The Semantic Web. It’s an odd duck, and not only from the publishing point of view. Academic computer science is starting to take the Semantic Web (which means, for them, webizing the Knowledge Representation part of AI) seriously. There are conferences, journals, books. Government-funded SW research, especially in the EU (but also in the US and Japan), is also on the rise.
But in the geeky technical world, everything is about Web 2.0, not the Semantic Web. Which is fine, since there is considerable overlap between the Web, Web 2.0, and the Semantic Web. Lots of overlap, actually, and some pretty similar goals; the differences are mostly about use cases, emphasis, and some technical approach.
Anyway, so SPARQL. RDF is pretty foundational to the Semantic Web, and it’s got a data model, a formal semantics, and a concrete serialization (in XML). What it didn’t have till lately was a standard query language. Imagine relational algebra and RDBMSes without SQL. Pretty hard to imagine. So the SemWeb needed a SQL. It stood up the Data Access Working Group, which has been working for about 20 months and has come up with SPARQL — an RDF query language and protocol.
Most Web 2.0 applications and services involve a REST protocol or interface. In other words, you can interact with the app or service by means of HTTP and manipulating resource representations, many of which are in XML, but others may be in JSON, YAML, RDF, etc.
I think that’s the way to build such apps/services, far better than an explicitly RPC-style interface. However, there is a bit of a problem. While using REST offers a standard set of operations (GET, PUT, POST, DELETE), it doesn’t offer anything like a standard data manipulation language. In others words, there is no standard way to execute an arbitrary query against a Web 2.0 app or service’s dataset and get back a representation of that resource or those resources.
And, more to the point, the service or app provider has to explicitly support just those data manipulation primitives or operations which it thinks are most useful.
That’s great, but it’s limiting.
Since RDF is such a useful data representation formalism, and it now has an equally useful query language, more and more Web 2.0 sites can push more and more smarts and functionality into the place it belongs, namely, the data. REST conceptualizes (and HTTP standardizes) public interfaces; but neither does anything to standardize how one interacts, ad hoc’edly and without central control, with arbitrary slices of someone else’s data.
But SPARQL gives you precisely that, even when the data on the other end isn’t really RDF, since all it has to do is support SPARQL query and map that into SQL or relational algebra or AtomStore or whatever.
Okay, so SPARQL gives the SW and Web 2.0 a common data manipulation language in the form of expressive query against the RDF data model. Web 2.0 needs something exactly like that. (Imagine the horror of trying to get all of these totally uncoordinated Web 2.0 services and apps to support the same SQL queries? That’s completely impossible. It will never happen. It may be hard to get them all to map SPARQL into how they really store data. It may never happen, in fact. But it could happen, and it will long before everyone uses the same RDBS schema.)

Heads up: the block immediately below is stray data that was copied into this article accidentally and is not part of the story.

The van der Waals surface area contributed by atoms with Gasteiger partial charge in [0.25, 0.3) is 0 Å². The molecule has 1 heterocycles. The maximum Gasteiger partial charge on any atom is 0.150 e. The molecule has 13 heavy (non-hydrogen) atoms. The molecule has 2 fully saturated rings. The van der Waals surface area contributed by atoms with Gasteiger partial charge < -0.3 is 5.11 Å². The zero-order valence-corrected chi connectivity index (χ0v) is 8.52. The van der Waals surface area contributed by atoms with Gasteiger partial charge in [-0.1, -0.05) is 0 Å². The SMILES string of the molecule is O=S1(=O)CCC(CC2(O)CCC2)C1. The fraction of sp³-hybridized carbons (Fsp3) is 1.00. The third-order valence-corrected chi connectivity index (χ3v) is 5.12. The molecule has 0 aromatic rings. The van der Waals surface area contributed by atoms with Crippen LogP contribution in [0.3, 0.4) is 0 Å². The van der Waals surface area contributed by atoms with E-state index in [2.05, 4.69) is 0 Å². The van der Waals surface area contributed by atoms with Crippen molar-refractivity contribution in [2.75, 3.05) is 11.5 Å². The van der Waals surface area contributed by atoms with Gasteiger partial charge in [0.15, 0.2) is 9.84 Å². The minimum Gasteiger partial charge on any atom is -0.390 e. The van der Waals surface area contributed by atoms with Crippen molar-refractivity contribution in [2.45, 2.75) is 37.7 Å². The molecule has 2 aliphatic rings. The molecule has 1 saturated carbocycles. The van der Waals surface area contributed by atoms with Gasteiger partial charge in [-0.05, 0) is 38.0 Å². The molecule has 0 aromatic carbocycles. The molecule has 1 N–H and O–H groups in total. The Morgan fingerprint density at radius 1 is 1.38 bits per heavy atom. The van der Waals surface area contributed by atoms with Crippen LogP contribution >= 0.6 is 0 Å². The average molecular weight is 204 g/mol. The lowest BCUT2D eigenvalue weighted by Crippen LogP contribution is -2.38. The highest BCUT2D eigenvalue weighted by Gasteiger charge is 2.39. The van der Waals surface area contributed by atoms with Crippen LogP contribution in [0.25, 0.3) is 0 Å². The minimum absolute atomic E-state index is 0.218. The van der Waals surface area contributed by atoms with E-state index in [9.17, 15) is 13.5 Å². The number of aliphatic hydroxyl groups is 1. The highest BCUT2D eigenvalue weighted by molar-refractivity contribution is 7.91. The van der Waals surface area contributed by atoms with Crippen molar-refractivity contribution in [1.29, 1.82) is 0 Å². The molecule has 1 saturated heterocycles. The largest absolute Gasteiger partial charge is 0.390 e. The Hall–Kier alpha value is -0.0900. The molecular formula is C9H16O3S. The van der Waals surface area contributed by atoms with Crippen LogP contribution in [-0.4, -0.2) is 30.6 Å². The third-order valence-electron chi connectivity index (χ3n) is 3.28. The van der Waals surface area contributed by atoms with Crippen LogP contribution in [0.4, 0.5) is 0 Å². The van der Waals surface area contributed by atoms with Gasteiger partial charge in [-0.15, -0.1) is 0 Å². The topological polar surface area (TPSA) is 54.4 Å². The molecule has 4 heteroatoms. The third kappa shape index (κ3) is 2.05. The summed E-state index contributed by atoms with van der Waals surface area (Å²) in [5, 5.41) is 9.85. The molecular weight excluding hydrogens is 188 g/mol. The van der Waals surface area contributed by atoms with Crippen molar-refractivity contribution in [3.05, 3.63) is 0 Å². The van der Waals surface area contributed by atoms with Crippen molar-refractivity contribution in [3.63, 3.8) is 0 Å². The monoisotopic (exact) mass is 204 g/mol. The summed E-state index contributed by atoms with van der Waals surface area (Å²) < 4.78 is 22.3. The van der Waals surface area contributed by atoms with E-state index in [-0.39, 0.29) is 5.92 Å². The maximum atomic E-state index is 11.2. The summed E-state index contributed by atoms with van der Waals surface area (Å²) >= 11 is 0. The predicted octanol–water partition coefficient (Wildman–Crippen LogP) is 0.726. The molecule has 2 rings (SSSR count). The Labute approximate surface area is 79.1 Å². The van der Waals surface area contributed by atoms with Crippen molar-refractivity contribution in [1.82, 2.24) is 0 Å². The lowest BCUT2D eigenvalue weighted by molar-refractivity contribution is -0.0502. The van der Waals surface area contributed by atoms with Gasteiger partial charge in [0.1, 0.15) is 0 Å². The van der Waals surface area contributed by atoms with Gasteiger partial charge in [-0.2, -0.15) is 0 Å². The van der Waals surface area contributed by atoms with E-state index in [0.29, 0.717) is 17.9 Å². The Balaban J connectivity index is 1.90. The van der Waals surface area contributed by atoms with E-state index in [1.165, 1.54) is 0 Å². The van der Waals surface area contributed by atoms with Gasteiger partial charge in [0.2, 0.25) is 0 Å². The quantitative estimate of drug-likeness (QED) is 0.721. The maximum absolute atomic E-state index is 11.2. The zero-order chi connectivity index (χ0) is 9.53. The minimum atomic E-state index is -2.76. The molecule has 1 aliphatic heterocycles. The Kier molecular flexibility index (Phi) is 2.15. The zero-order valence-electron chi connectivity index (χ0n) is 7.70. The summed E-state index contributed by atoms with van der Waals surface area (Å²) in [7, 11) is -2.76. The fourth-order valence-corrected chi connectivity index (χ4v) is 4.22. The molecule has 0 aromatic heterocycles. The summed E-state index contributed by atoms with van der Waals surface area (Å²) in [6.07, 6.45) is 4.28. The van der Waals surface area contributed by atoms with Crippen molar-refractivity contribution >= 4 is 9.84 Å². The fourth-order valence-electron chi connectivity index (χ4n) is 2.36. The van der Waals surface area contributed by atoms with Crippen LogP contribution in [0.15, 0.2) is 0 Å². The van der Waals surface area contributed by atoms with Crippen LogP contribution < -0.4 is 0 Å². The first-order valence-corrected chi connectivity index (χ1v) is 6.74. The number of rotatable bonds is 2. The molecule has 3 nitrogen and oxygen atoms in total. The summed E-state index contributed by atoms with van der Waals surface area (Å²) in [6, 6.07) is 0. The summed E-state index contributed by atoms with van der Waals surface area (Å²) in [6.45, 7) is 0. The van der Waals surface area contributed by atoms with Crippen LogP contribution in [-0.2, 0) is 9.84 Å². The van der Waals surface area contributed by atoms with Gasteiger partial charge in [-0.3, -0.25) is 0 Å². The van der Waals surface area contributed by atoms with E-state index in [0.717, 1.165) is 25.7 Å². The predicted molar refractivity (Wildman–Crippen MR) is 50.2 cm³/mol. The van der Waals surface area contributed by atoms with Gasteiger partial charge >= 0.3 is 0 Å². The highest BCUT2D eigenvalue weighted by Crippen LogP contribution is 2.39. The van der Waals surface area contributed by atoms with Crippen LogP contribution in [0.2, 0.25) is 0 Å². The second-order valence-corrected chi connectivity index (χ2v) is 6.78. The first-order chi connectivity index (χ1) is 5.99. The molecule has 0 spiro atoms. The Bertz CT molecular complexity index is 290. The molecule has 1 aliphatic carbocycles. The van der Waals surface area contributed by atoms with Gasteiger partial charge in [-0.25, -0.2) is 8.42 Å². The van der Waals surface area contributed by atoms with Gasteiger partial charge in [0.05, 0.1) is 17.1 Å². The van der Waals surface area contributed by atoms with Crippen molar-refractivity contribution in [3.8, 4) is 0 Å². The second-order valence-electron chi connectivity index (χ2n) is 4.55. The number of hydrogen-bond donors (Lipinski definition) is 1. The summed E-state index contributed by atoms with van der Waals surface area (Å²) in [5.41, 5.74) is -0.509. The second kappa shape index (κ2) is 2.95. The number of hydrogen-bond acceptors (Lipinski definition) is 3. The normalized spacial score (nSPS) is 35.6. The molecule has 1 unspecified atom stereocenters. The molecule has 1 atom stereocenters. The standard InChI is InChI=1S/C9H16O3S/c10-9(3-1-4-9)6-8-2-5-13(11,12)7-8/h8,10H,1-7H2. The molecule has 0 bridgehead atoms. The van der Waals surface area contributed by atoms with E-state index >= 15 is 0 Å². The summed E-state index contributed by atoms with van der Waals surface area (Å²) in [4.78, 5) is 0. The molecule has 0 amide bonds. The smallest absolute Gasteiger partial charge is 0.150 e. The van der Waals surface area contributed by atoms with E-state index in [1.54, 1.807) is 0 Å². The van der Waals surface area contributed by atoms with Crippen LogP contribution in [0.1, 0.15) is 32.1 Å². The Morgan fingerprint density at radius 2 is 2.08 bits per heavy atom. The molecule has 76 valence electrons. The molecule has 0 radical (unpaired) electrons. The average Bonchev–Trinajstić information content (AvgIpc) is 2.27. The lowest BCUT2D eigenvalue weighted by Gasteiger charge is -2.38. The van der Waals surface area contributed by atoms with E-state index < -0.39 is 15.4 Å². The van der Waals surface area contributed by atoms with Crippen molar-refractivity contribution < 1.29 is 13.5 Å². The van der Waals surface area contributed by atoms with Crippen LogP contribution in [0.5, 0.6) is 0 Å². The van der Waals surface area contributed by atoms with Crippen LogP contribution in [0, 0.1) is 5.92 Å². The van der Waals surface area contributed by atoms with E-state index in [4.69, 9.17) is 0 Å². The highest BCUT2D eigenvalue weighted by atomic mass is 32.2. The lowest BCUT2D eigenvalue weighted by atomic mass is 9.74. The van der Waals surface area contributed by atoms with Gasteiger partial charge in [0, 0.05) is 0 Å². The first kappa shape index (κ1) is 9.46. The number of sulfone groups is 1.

What else does it need? It needs a way for those queries and their results to be schlepped back and forth between apps/services and other computer agents that want to consume those apps/services’s data. In other words, the SW and Web 2.0 need a data access protocol, which is the other thing SPARQL gives the world. Using WSDL 2.0, SPARQL Protocol for RDF describes a very simple web service with one operation,
query. Available with both HTTP and SOAP bindings, this operation is the way you send SPARQL queries to other sites and the way you get back the results. The HTTP bindings are REST-friendly (though perhaps not maximally so, or so says REST advocate Mark Baker. Perhaps more about that later…) and a simple SPARQL protocol client takes about 10 or 15 lines of Python code.
So what, really, can SPARQL do for Web 2.0? Imagine having one query language, and one client, which lets you arbitrarily slice the data of Flickr, delicious, Google, and yr three other favorite Web 2.0 sites, all FOAF files, all of the RSS 1.0 feeds (and, eventually, I suspect, all Atom 1.0 feeds), plus MusicBrainz, etc.
Damn, that’s not only a lot of data, but it’s a lot of the data people actually care about. That’s powerful stuff.
How powerful? Well, imagine being able to ask Flickr whether there is a picture that matches some arbitrary set of constraints (say: size, title, date, and tag); if so, then asking delicious whether it has any URLs with the same tag and some other tag yr interested in; finally, turning the results of those two distributed queries (against totally uncoordinated datasets) into an RSS 1.0 feed. And let’s say you could do that with two
if-statements in Python and three SPARQL queries.
Pretty damn cool.
Frankly, I’m starting to catch the scent of one of those big convergence things just possibly starting to happen. It smells like money!